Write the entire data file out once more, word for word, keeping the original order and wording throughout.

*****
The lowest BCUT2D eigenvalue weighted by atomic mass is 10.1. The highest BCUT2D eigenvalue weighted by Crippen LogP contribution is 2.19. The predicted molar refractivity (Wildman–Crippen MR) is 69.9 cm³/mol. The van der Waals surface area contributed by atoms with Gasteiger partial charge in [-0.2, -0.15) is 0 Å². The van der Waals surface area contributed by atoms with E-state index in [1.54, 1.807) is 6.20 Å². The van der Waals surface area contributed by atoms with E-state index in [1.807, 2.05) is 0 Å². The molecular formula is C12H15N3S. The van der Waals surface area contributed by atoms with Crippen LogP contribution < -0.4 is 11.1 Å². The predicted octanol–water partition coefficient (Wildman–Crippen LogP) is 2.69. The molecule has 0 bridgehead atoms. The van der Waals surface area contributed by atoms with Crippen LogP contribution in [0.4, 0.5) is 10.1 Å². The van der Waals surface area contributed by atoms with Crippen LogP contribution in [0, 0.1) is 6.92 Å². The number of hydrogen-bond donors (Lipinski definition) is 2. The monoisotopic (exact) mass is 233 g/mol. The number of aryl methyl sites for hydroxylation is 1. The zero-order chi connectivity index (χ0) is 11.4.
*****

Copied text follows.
The lowest BCUT2D eigenvalue weighted by atomic mass is 10.1. The highest BCUT2D eigenvalue weighted by Crippen LogP contribution is 2.19. The predicted molar refractivity (Wildman–Crippen MR) is 69.9 cm³/mol. The van der Waals surface area contributed by atoms with Gasteiger partial charge in [-0.2, -0.15) is 0 Å². The van der Waals surface area contributed by atoms with E-state index in [1.54, 1.807) is 6.20 Å². The van der Waals surface area contributed by atoms with E-state index in [1.807, 2.05) is 0 Å². The molecular formula is C12H15N3S. The van der Waals surface area contributed by atoms with Crippen LogP contribution < -0.4 is 11.1 Å². The predicted octanol–water partition coefficient (Wildman–Crippen LogP) is 2.69. The molecule has 0 bridgehead atoms. The van der Waals surface area contributed by atoms with Crippen LogP contribution in [0.4, 0.5) is 10.1 Å². The van der Waals surface area contributed by atoms with Crippen LogP contribution in [0, 0.1) is 6.92 Å². The number of hydrogen-bond donors (Lipinski definition) is 2. The monoisotopic (exact) mass is 233 g/mol. The number of aryl methyl sites for hydroxylation is 1. The zero-order chi connectivity index (χ0) is 11.4.